Sculpture Anish Kapoor, Cloud Gate, stainless steel, 2006,

London is heaving with beautiful sculptural art, and it’s not all inserted into museums and galleries. Many are on the streets to be admired, touched, mounted on and even vandalized.  So is the case in South America and the rest of the Caribbean, for example the vandalized bronze statue of Admiral Lord Nelson at the top of Broad Street in the capital city of Bridgetown, Barbados.  This controversial sculpture was erected on the 22nd March 1813 in the area known as Trafalgar Square, opposite Parliament Buildings.

In the Caribbean, some public sculptures were conceptualized after many countries in the region gained independence from colonial rule between the 1960s -1970s.  Then came a few contemporary pieces such as  British sculpture Jason deCaires Taylor’s figurative pieces, submerged under the Caribbean sea early 2000. He is best known for installing site-specific underwater sculptures which develop into artificial coral reefs.  After researching Mr. Taylor’s work i became more interested in contemporary sculpture and lectures on the subject.

On the 1st December 2017 I attended a lecture on Public Sculptures hosted at Sotheby and presented by David Worthington.  It was quite an interesting presentation as I viewed slide after slide of works down by British artists and diaspora from Asia, some of the works are located in United States example the work of Chelsea College of Arts alumni Anish Kapoor.

I admired the lecturer’s intellect on European and Western works of art and candid explanation of his likes and dislikes of some pieces.  At the end of the presentation a twenty minute break was requested and later we resumed our discussion with Mr. Worthington’s question directed towards me to state the sculptures I liked and disliked.  Unruffled by the sudden direct question, I stated the pieces I liked and disliked, and then asked questions in return.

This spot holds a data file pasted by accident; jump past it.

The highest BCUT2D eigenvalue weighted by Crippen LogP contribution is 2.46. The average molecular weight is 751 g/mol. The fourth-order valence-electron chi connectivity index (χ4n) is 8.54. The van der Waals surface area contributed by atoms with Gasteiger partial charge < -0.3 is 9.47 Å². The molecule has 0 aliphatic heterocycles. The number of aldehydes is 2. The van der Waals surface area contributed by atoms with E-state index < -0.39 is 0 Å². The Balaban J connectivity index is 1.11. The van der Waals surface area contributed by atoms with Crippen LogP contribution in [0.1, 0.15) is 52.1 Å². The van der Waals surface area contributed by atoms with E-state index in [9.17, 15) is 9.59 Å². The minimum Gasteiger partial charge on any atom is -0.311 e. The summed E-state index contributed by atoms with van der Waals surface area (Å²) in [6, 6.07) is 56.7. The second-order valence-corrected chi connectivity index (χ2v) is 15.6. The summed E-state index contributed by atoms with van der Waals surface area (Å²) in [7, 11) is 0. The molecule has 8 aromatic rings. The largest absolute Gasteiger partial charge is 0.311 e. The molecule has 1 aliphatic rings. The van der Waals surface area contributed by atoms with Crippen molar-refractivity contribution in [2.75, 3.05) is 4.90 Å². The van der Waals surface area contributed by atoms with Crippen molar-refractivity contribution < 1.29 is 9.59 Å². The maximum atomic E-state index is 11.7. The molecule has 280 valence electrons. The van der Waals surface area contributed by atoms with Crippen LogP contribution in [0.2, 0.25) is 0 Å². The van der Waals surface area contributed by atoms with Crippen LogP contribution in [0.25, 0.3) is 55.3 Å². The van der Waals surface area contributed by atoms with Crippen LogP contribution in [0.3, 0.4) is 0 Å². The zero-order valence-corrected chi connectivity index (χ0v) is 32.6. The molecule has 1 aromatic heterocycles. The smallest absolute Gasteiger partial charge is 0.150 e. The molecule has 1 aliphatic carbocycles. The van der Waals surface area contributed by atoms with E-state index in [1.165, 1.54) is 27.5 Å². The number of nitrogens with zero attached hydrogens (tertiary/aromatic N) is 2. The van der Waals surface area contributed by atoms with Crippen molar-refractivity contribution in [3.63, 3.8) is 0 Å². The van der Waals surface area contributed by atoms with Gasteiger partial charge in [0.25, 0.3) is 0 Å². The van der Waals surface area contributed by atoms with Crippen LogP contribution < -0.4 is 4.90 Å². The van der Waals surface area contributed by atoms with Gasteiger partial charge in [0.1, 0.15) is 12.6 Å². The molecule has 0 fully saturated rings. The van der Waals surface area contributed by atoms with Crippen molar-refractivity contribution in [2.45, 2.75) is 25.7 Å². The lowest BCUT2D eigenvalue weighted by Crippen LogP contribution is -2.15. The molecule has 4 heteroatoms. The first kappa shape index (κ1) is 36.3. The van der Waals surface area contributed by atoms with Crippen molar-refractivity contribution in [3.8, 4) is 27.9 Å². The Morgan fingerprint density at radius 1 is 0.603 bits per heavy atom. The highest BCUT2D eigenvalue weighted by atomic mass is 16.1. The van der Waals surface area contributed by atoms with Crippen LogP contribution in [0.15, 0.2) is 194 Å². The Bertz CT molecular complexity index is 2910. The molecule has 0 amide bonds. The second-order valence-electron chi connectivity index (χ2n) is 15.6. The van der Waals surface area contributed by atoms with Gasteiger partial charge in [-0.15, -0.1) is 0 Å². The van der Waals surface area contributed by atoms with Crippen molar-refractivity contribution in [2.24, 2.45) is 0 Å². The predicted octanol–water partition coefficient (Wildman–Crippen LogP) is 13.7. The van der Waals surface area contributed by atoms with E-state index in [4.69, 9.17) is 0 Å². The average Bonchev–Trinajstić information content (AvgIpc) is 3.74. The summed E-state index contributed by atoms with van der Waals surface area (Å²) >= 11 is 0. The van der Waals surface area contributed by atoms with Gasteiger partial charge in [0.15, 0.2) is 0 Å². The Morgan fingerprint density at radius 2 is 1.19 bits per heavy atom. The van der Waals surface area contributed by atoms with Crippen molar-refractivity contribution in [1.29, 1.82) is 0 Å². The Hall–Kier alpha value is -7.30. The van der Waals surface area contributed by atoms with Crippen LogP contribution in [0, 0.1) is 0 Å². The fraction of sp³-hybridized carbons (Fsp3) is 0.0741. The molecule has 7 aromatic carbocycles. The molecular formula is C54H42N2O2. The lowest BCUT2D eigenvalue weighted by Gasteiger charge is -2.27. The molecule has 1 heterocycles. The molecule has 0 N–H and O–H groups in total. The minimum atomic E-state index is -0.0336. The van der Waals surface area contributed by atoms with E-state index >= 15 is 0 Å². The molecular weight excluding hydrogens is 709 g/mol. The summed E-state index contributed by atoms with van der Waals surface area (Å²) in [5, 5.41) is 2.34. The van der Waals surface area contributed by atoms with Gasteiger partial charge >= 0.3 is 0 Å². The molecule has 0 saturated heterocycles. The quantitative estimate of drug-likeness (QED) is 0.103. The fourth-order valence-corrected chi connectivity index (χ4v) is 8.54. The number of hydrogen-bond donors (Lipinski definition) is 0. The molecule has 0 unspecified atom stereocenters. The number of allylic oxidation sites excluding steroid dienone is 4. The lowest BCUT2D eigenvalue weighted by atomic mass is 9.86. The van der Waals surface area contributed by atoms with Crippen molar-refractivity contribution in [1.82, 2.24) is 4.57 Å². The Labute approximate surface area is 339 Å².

Since the subject of decolonization and curriculum diversity is on this semester’s academic trail , I was curious to know if the lecturer knew of any sculptural work from the Caribbean or South America and if he did, to share his thoughts on it.  This question was asked for my educational enlightenment on European’s knowledge and views on Caribbean, Latin American and South American public sculptures. The question was not meant to throw off the discussion but to awaken the inertness within us of our neglect to be inclusive at elevated academic forums.  Our classrooms today are diverse and it is in this space we need to access our approach to planning and delivery of the course outline.

The Caribbean art institutes however, has been inclusive for a number of years, our curriculum is loaded with information on Western, Asian, African and European art and history. The students are exposed to other cultures outside the region and  are familiar with European and even Mexican art; however on many occasions we do not have students from these nations enrolling into our art institutions.  For us to improve and develop we must continue to be prepared for the inevitable, and avoid a curriculum diversity crisis.